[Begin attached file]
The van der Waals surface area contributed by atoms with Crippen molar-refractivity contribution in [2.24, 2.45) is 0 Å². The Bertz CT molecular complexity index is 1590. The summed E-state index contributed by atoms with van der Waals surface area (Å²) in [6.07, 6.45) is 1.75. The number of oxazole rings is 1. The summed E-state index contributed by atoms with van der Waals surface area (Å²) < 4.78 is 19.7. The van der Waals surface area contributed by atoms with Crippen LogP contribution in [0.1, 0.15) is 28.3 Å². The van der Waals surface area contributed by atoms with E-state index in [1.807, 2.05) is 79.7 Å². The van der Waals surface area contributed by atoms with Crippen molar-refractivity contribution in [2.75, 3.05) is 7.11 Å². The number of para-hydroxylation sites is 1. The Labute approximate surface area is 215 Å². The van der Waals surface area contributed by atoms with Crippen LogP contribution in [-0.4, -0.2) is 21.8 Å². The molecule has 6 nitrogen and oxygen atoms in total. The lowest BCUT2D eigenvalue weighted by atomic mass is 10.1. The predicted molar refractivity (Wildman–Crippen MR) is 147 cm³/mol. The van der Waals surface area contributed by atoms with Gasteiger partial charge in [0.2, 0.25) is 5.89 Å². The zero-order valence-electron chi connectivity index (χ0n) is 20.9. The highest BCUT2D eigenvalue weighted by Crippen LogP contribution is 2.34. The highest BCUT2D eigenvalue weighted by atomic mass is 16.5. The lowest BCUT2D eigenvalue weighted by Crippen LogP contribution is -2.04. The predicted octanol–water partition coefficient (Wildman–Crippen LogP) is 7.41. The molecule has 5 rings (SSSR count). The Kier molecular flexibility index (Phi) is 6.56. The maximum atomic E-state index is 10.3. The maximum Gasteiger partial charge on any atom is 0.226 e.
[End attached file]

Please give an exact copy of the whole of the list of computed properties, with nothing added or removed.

The van der Waals surface area contributed by atoms with Crippen molar-refractivity contribution in [2.24, 2.45) is 0 Å². The Bertz CT molecular complexity index is 1590. The summed E-state index contributed by atoms with van der Waals surface area (Å²) in [6.07, 6.45) is 1.75. The number of oxazole rings is 1. The summed E-state index contributed by atoms with van der Waals surface area (Å²) < 4.78 is 19.7. The van der Waals surface area contributed by atoms with Crippen LogP contribution in [0.1, 0.15) is 28.3 Å². The van der Waals surface area contributed by atoms with E-state index in [1.807, 2.05) is 79.7 Å². The van der Waals surface area contributed by atoms with Crippen molar-refractivity contribution in [2.75, 3.05) is 7.11 Å². The number of para-hydroxylation sites is 1. The Labute approximate surface area is 215 Å². The van der Waals surface area contributed by atoms with Crippen LogP contribution in [-0.4, -0.2) is 21.8 Å². The molecule has 6 nitrogen and oxygen atoms in total. The lowest BCUT2D eigenvalue weighted by atomic mass is 10.1. The predicted molar refractivity (Wildman–Crippen MR) is 147 cm³/mol. The van der Waals surface area contributed by atoms with Gasteiger partial charge in [0.2, 0.25) is 5.89 Å². The zero-order valence-electron chi connectivity index (χ0n) is 20.9. The highest BCUT2D eigenvalue weighted by Crippen LogP contribution is 2.34. The highest BCUT2D eigenvalue weighted by atomic mass is 16.5. The lowest BCUT2D eigenvalue weighted by Crippen LogP contribution is -2.04. The predicted octanol–water partition coefficient (Wildman–Crippen LogP) is 7.41. The molecule has 5 rings (SSSR count). The Kier molecular flexibility index (Phi) is 6.56. The maximum atomic E-state index is 10.3. The maximum Gasteiger partial charge on any atom is 0.226 e.